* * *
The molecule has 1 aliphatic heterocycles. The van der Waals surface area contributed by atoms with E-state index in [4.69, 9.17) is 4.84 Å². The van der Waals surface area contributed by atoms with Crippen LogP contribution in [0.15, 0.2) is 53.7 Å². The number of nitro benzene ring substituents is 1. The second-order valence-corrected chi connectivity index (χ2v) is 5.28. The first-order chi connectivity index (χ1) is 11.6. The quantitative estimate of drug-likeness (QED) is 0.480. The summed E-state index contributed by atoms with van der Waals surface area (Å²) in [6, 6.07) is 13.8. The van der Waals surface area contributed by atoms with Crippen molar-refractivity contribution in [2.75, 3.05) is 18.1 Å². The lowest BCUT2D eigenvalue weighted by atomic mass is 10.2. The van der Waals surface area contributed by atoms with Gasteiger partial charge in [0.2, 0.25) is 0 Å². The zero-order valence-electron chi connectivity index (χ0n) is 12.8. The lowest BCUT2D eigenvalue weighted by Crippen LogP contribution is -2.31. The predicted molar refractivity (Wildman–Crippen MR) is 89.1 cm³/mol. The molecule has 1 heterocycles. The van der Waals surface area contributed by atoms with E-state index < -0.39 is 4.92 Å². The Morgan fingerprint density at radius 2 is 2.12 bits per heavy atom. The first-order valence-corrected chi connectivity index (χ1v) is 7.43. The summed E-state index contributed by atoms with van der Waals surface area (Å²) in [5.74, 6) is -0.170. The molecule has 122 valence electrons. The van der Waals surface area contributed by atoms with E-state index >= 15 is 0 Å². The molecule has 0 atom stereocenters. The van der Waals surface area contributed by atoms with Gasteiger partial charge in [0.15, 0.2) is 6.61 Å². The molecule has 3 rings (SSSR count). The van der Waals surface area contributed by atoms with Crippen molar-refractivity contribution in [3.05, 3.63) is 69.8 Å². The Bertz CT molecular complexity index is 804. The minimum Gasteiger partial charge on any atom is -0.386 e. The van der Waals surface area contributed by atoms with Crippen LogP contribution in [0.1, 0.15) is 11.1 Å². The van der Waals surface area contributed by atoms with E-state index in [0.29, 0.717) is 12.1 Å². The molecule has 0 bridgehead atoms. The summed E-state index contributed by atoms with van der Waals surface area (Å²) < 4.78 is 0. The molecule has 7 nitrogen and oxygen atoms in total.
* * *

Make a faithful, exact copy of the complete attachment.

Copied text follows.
The molecule has 1 aliphatic heterocycles. The van der Waals surface area contributed by atoms with E-state index in [4.69, 9.17) is 4.84 Å². The van der Waals surface area contributed by atoms with Crippen LogP contribution in [0.15, 0.2) is 53.7 Å². The number of nitro benzene ring substituents is 1. The second-order valence-corrected chi connectivity index (χ2v) is 5.28. The first-order chi connectivity index (χ1) is 11.6. The quantitative estimate of drug-likeness (QED) is 0.480. The summed E-state index contributed by atoms with van der Waals surface area (Å²) in [6, 6.07) is 13.8. The van der Waals surface area contributed by atoms with Crippen molar-refractivity contribution in [2.75, 3.05) is 18.1 Å². The lowest BCUT2D eigenvalue weighted by atomic mass is 10.2. The van der Waals surface area contributed by atoms with Gasteiger partial charge in [0.2, 0.25) is 0 Å². The zero-order valence-electron chi connectivity index (χ0n) is 12.8. The lowest BCUT2D eigenvalue weighted by Crippen LogP contribution is -2.31. The predicted molar refractivity (Wildman–Crippen MR) is 89.1 cm³/mol. The molecule has 1 heterocycles. The van der Waals surface area contributed by atoms with E-state index < -0.39 is 4.92 Å². The Morgan fingerprint density at radius 2 is 2.12 bits per heavy atom. The first-order valence-corrected chi connectivity index (χ1v) is 7.43. The summed E-state index contributed by atoms with van der Waals surface area (Å²) in [5.74, 6) is -0.170. The molecule has 122 valence electrons. The van der Waals surface area contributed by atoms with E-state index >= 15 is 0 Å². The molecule has 0 atom stereocenters. The van der Waals surface area contributed by atoms with Gasteiger partial charge in [0.15, 0.2) is 6.61 Å². The molecule has 3 rings (SSSR count). The van der Waals surface area contributed by atoms with Crippen molar-refractivity contribution in [3.05, 3.63) is 69.8 Å². The Bertz CT molecular complexity index is 804. The minimum Gasteiger partial charge on any atom is -0.386 e. The van der Waals surface area contributed by atoms with Crippen LogP contribution in [0.1, 0.15) is 11.1 Å². The van der Waals surface area contributed by atoms with E-state index in [0.29, 0.717) is 12.1 Å². The molecule has 0 bridgehead atoms. The summed E-state index contributed by atoms with van der Waals surface area (Å²) < 4.78 is 0. The molecule has 7 nitrogen and oxygen atoms in total.